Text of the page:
To talk much about the story of Portal 2 is to deprive you of one of the great joys in gaming, so I’ll just say this game picks up were the first one left off. You’ve been in storage at Aperture Science ever since you killed the evil GLaDOS and you’re woken up by a delightful new robot friend Wheatley (Stephen Merchant) who helps you once again try to escape. Along the way you’ll learn more about the history of Aperture Science and its eccentric founder, Cave Johnson (J.K. Simmons). The story is fun to watch unfold around you in that classic Valve style, and this is easily one of the funniest games I’ve played.
You can’t afford to just think with portals this time around, the game has changed. Now you have to worry about lasers, light bridges, various types of goo and even anti-gravitational fields. If you’ve watched the trailers for Portal 2, it all looks super complex. In reality, the game does such a good job of slowly introducing these mechanics that things never seem truly daunting. Instead, you’ll just feel like the smartest little boy in the world when you figure these out on your own.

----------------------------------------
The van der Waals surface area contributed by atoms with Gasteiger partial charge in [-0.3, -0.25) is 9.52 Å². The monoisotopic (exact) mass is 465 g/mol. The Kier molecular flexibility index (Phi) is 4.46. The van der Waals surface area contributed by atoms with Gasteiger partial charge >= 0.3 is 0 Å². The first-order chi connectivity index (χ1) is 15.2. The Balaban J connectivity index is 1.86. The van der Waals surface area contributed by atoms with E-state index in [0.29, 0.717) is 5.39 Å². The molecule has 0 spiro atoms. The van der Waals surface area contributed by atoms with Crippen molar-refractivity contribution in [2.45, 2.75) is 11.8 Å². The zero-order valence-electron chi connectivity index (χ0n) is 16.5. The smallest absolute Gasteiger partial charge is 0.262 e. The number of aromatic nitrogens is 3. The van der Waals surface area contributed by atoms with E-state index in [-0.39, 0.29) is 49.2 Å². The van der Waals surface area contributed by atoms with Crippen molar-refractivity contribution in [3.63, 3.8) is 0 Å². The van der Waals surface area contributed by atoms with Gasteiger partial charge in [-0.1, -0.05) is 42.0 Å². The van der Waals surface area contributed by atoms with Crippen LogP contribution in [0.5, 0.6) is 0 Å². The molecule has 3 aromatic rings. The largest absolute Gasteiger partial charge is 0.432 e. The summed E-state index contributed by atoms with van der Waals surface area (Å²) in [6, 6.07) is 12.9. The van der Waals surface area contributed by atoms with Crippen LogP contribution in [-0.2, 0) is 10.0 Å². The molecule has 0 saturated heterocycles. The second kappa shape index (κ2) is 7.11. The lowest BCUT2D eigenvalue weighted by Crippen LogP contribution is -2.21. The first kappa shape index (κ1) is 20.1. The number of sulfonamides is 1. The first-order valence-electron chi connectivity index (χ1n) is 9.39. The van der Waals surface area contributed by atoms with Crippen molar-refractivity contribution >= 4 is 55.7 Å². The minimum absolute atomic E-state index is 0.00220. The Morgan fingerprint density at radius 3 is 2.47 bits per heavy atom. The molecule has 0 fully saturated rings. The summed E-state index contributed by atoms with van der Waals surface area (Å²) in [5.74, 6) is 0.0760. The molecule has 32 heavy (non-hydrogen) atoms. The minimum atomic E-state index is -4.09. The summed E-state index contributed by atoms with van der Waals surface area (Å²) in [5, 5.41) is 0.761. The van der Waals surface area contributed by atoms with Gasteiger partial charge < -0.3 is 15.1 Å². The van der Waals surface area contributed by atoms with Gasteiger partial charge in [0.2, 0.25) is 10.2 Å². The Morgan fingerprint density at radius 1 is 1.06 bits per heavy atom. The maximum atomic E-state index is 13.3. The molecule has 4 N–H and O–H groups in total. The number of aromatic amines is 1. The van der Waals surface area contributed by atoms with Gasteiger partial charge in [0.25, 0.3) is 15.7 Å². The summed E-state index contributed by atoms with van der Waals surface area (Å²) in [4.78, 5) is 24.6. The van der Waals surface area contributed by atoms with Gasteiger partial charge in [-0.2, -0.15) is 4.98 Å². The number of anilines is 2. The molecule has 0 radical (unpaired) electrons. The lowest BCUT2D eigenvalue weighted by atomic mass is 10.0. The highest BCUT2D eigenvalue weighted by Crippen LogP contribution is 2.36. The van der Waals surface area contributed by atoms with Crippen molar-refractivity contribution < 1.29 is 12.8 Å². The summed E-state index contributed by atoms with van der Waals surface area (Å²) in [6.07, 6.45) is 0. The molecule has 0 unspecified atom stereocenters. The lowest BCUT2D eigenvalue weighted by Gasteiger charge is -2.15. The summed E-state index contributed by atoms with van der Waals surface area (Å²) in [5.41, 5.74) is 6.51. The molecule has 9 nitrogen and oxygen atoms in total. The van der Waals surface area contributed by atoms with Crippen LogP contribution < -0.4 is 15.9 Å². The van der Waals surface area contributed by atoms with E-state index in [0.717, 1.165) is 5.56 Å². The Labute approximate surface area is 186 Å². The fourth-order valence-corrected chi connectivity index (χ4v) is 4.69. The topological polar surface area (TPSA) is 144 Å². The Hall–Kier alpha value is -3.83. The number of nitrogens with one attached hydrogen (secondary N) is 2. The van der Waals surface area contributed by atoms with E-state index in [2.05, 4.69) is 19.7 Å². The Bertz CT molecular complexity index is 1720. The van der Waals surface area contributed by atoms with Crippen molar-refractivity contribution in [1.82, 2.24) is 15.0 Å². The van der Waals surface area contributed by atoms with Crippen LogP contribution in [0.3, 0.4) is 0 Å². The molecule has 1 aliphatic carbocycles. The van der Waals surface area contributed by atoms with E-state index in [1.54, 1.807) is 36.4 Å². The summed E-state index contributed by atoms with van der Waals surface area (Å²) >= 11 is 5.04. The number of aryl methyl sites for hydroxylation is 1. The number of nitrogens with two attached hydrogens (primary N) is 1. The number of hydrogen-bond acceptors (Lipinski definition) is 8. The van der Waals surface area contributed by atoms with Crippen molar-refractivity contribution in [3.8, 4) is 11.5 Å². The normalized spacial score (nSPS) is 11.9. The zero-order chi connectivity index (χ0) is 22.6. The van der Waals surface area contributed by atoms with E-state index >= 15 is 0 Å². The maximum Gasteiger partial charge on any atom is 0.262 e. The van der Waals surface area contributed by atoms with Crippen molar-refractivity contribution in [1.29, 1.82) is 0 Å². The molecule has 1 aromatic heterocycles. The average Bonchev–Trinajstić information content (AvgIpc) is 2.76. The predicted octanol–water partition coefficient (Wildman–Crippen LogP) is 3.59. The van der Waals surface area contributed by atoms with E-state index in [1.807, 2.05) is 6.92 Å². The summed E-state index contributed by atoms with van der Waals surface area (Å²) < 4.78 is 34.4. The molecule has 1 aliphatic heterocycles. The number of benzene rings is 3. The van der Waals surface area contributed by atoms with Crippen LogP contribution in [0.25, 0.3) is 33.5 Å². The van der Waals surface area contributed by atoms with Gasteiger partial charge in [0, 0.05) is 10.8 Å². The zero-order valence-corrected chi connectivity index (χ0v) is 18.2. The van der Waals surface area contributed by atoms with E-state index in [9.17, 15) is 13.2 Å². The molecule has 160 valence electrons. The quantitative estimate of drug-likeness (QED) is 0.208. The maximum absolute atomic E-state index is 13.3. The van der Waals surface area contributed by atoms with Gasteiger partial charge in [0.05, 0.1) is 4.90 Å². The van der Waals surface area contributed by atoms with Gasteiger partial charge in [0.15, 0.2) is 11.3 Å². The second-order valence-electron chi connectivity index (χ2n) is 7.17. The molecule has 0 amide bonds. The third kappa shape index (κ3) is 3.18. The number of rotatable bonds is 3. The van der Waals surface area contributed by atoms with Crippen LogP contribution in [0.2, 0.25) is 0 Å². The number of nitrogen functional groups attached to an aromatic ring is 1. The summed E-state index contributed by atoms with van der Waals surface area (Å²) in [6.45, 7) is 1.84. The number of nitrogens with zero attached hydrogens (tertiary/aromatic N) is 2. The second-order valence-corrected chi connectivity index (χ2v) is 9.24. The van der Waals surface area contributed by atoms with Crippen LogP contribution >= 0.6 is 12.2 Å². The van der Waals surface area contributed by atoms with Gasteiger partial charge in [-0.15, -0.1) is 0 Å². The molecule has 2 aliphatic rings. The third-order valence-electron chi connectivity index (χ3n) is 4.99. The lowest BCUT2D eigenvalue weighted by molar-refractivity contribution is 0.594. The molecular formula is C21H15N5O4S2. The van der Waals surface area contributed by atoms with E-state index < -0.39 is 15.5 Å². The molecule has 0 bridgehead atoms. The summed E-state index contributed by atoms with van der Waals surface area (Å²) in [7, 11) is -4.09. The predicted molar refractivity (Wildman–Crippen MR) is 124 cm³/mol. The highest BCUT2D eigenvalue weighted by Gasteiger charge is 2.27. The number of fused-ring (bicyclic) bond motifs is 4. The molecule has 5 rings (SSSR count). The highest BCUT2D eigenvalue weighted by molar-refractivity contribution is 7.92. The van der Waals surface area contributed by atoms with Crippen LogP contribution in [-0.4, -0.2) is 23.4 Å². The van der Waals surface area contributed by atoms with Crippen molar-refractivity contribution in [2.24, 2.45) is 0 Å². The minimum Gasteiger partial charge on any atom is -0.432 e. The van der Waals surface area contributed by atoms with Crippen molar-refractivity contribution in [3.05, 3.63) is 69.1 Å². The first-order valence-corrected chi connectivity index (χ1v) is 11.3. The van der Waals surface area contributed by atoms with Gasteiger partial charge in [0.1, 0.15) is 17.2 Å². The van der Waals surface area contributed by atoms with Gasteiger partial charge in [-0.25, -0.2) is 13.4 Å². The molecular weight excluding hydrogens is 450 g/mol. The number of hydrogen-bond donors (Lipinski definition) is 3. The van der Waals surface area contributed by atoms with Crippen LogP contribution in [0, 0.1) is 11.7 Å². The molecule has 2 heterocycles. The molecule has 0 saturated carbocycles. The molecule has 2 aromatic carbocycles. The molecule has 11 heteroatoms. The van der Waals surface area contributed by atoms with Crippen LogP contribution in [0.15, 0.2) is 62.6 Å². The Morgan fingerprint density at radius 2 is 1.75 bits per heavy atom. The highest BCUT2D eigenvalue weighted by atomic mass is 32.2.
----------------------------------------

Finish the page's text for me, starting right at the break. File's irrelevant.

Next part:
Of course, you’re not on your own in all of Portal 2. There’s an entire second campaign for two players to work their way through. In coop, you play as two lovable robots GLaDOS built to do the testing that was too dangerous for humans. Valve did a great job including in game functionality for countdowns and pointing out stuff to your partner, but for maximum enjoyment, make sure you both have mics.
It’s obvious the Source Engine is getting old. Portal 2 looks surprisingly great, but no one is going to say it’s an amazing game, graphically speaking. The worst part is the load times, which are too frequent and too long (at least on the PS3 version). But all that really means is that I liked Portal 2 so much that it really bothered me those few seconds I couldn’t spend playing it.
I was gonna write about Dylan’s Nashville Skyline (My second favorite Dylan album after Highway 61 Revisited) but after dragging my feet for a day or so I just wasn’t sure what to say about it, another time perhaps. Then when I noticed it was Iggy Pop’s birthday I was like “Well this is a no brainer.” Not to mention I was just rockin’ out to this a couple of days ago.